LEEF Member Spotlight: Founding Member DaveLaHart
I’d like to thank LEEF for their recognition of my work in Environmental Education over the last three decades. I got involved in EE as an undergraduate at Cornell University, the first time I heard the term “Environmental Education.” I spent 2 more years at the University of Florida before moving to Florida State University. I have worked with a lot of programs and a lot of wonderful people and am very proud of all that has been accomplished by the EE community. I worked primarily with secondary teachers and have been rewarded numerous times. Some of those awards include Florida’s Outstanding Science Educator (1989), Florida Marine Science Educator of the year (1999) and received the Golden LEEF Award (2003).
I earned a New York Regents which started my academic career. After a stint in the Army I attended the wonders of Cornell where I learned under the auspices of enthusiastic and knowledgeable faculty. I learned a lot about people’s perceptions of the environment. From then on I was interested in working with educators to expand their view of the earth.
While at the University of Florida I was exposed to many new ideas about human and environmental interactions. From U of F I moved to Florida State University as a results of grants and support from the Florida Wildlife Federation and worked with them in the legislature. Legislation we passed directed the DOE to begin an Environmental Education program.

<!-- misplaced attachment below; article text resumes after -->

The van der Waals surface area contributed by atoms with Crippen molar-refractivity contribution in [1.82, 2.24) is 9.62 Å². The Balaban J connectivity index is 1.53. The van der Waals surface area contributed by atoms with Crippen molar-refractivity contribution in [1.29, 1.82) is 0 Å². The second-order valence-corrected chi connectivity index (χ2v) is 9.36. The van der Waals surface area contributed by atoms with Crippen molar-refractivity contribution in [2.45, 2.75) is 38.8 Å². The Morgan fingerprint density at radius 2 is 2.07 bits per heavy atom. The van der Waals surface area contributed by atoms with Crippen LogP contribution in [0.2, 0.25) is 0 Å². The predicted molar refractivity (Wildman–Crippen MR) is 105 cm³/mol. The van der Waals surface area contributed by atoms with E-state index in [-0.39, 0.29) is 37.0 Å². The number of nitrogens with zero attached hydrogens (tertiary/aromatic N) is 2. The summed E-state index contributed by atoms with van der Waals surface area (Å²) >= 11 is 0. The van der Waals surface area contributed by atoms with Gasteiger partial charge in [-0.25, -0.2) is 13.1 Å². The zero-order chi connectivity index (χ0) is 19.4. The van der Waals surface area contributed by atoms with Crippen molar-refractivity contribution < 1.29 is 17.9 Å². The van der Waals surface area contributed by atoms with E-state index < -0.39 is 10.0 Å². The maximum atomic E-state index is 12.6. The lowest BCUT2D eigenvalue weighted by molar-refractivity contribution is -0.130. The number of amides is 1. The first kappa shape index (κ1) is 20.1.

I helped the Florida Department of Education integrate Youth Conservation Corps, solid waste management, Project Wild and Project Learning Tree with direct assistance provided to school-based EE programs. I was proud of the work done by the Wildlife Federation, the Florida Audubon and the many school districts and programs I helped develop.
I was fortunate to have many mentors along my career in Environmental Education. I recognize Dr. Richard Fisher in Environmental Education at Cornell. Among the many things Dr. Fisher taught me was how to enjoy the diversity of the outdoors and teach it to others. ISPA, Institute of Science and Public Affairs at FSU, was generous in offering office space and assistants as I throughout my “teaching” career. Jim Phillips was the Educational Contact at IFIS. Jim and I traveled over the state working with school districts, Environmental Centers and Educators. It was an experience which would lead me later to be actively working with Educators in Environmental Centers through the University of Florida. Dick Tillis was with the Director of Department of Education and Director of the Florida Wildlife Federation. Florida Wildlife Federation was instrumental in development of Environmental Education and formation of LEEF.
Mike Mullins was the Project Director at Nature Coast Environmental Education where he worked with EE centers statewide. Legislative Development of mini-grants were incentives to start school-based EE programs. The Florida Wildlife Federation supported LEEF’s legislative agenda. Florida Audubon helped by donating their publication “The Florida Naturalist” and printed 5,000 copies for schools to use. The articles were springboards for lessons in indoor and outdoor classrooms.
LEEF met and exceeded the expectations of Legislators, DOE and school districts through involvement with quality Environmental Education programs. Involving teachers and Supervisors in development and implementation brought successful programs.